- Associated Press - Friday, February 17, 2017

OLATHE, Kan. (AP) - Jim Simpson sat down in the motorized wheelchair with an American flag sticker on the back, and wiggled his body a bit.

Pretty comfortable. Yep, feels pretty good.

The Kansas City Star (https://bit.ly/2lHmJjR ) reports Simpson’s family had brought him to the KC Remodel + Garden Show for the second day in a row Saturday just so he could try out a motorized chair they knew he so badly needed. A chair would help the veteran who served stateside during the Korean War get around more, stay mobile and spry like he’d always been before the years slowed his gait.

What Simpson, of Olathe, didn’t know Saturday afternoon - the day he turned 82 - was that a group that outfits veterans and sometimes their close family members with motorized chairs was going to let him do a whole lot more than just try one out for size.

“I understand today is your birthday,” Don Pratt, with AMVETS Riders Chapter 181, told Simpson as he finished wiggling in the seat. “We’d like to give you this chair. Happy Birthday!”



Up until three years ago, Simpson worked full-time hours at a Hy-Vee stocking shelves and even running a cash register. In the early stages of dementia, he’s slowed down a bit and has been using a silver walking stick to help him get around.

“The hardest thing was when I had to take his car keys away from him,” son Rick Simpson, also of Olathe, said. “That was his world. … He’s always been so mobile. Able to do everything.”

The family had been browsing for a motorized chair as they walked the KC Remodel + Garden Show on Friday, the day veterans got in free. They saw a three-wheeler that would work, but it can get up to 16 mph, a bit too fast for Jim’s needs.

Then the family happened upon the AMVETS booth. Recognizing that aging veterans needed motorized chairs that insurance won’t pay for, the group started repairing and restoring donated electric wheelchairs several months ago. Before Saturday, they’d given out seven chairs since August.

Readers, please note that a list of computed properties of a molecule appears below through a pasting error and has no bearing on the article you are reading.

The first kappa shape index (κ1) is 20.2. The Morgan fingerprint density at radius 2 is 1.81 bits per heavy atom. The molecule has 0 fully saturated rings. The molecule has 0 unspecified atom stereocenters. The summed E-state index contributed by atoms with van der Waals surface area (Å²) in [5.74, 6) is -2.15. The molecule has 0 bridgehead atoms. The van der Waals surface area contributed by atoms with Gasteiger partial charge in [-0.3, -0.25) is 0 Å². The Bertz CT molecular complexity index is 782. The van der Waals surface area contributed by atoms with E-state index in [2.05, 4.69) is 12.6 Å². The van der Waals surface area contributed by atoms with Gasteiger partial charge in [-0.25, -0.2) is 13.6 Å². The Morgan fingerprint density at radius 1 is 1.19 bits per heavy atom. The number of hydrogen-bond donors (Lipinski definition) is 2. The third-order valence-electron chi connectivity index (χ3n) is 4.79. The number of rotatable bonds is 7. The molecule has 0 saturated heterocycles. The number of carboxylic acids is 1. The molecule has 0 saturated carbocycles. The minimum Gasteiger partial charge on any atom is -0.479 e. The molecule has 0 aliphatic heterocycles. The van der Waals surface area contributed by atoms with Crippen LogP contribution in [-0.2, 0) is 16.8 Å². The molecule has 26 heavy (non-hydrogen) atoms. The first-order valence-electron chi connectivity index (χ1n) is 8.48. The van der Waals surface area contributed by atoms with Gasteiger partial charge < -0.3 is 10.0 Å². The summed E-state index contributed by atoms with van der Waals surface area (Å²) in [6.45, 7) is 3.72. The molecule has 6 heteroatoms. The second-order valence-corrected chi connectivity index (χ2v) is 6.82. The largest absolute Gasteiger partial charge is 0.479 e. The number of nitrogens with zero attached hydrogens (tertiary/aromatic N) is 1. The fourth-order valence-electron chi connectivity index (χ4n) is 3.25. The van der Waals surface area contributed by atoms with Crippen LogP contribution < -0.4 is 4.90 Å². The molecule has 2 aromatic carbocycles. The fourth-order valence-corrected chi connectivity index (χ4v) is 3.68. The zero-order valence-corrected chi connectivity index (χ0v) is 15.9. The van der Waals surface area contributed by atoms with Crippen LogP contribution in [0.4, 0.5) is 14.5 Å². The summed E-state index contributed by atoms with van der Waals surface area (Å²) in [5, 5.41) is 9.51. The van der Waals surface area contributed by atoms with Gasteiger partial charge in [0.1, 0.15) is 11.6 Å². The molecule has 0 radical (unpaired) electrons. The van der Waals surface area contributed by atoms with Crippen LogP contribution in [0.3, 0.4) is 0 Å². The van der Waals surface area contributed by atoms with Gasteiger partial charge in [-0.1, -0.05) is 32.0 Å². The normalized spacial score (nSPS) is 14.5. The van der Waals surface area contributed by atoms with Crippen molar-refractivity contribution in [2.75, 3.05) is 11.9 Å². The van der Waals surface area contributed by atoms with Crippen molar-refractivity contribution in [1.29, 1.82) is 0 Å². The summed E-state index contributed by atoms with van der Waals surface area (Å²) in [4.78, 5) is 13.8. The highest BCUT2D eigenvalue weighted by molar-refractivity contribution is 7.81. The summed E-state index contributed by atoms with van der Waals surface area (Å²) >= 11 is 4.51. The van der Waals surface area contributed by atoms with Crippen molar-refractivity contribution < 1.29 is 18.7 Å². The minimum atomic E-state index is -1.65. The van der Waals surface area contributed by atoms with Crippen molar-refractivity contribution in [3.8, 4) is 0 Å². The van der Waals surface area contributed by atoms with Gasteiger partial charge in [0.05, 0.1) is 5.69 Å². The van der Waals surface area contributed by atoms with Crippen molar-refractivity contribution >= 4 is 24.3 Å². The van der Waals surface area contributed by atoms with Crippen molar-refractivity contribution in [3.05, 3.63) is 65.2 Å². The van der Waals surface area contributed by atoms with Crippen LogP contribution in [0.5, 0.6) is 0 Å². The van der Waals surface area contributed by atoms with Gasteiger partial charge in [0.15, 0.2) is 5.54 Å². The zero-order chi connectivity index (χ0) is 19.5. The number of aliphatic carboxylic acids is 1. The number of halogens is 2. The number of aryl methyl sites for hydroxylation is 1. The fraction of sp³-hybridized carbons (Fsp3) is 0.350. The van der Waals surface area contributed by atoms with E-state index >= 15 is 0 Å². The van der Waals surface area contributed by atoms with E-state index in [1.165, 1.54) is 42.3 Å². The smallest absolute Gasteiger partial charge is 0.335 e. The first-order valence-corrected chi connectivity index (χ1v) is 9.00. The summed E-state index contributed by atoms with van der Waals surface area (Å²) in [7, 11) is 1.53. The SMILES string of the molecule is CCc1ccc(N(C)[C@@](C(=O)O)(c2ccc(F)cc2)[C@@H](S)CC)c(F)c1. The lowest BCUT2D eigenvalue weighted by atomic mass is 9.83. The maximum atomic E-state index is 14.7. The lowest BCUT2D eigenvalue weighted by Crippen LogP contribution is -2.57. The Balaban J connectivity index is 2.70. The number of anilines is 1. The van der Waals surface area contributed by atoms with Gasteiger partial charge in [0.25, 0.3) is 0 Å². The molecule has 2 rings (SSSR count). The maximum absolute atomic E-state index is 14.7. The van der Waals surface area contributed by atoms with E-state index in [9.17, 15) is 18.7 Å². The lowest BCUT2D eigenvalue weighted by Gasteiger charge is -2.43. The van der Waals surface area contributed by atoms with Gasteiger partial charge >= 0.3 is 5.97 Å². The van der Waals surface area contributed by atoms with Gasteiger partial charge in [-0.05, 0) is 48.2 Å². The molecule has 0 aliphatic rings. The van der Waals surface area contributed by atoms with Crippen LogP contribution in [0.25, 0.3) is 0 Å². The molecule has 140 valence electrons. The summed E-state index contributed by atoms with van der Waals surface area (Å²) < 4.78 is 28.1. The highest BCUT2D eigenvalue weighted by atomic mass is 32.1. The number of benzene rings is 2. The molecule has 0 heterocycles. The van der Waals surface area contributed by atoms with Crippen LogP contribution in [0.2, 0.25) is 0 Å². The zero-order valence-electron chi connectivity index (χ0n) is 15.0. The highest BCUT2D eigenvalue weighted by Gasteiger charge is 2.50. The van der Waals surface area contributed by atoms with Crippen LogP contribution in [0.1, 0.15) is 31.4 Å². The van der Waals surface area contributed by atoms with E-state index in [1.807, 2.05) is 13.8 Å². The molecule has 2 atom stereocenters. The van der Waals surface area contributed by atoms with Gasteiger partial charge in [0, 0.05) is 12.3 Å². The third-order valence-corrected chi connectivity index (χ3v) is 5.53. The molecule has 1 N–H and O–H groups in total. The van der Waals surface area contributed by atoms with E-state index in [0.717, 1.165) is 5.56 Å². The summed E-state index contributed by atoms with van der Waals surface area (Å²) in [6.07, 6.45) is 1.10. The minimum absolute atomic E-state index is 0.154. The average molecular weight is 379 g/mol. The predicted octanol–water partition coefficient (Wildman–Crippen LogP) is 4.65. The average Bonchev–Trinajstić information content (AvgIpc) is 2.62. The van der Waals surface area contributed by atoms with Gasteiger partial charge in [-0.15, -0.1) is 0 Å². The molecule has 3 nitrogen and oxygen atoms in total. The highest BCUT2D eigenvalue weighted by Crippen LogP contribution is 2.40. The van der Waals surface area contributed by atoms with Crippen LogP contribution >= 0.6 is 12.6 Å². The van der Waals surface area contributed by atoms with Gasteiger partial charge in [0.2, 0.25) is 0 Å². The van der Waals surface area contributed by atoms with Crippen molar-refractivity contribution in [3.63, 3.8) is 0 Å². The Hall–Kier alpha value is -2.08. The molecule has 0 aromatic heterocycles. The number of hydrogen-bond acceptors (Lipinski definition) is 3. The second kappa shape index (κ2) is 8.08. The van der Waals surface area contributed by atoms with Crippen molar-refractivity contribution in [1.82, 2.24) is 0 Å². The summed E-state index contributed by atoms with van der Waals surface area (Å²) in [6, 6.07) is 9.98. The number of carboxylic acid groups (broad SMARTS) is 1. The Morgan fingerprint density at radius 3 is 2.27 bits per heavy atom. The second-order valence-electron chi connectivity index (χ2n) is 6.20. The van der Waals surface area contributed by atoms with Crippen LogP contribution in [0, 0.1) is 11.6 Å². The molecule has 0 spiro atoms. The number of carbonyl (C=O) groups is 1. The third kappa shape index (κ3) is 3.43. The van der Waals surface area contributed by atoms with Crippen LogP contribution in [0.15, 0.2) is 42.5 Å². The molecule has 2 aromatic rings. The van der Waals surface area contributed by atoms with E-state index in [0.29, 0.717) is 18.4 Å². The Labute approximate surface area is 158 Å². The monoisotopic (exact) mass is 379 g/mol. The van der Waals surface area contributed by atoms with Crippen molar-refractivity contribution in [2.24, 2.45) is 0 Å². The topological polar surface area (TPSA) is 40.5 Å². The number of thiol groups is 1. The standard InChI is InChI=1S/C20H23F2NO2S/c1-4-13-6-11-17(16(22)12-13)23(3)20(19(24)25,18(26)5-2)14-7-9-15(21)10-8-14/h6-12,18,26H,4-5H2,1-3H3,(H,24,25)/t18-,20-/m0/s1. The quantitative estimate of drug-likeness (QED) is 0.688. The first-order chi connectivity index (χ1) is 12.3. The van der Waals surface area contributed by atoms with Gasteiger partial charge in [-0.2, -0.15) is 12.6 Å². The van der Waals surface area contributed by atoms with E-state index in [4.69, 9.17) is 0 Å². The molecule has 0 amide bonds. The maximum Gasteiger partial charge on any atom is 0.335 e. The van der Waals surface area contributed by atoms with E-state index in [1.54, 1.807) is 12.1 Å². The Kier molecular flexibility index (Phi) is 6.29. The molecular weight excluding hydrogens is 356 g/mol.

“I asked them if they needed a chair and they said that they were looking for one,” said Ben Kelley, with Post 181.

By Friday evening, the Simpsons had filled out an online form, requesting he be put on the list to hopefully one day get one. Daughter-in-law Vicki Simpson mentioned on the form that he’d be turning 82 the next day.

What they hadn’t counted on was someone from AMVETS emailing back within five minutes and wanting a phone number. Within three hours, Rick and Vicki Simpson learned that their dad was getting a chair for his birthday.

“We fast tracked everything,” Kelley said.

Simpson’s family, including his wife Marge, watched as he soaked in the attention and hoopla. They knew what the chair would mean: that Jim could roll around the low-income retirement apartment complex the couple recently moved into, or take a ride down to the Hy-Vee to grab a morning coffee.

But first, Rick Simpson planned to take his dad home Saturday and get in a little practice with the birthday present. The best present, Jim Simpson said, in all his 82 years.

“Right now,” he said, maneuvering the chair forward and then to the left, “I feel 16 years old driving this here thing.”

___

Information from: The Kansas City Star, https://www.kcstar.com

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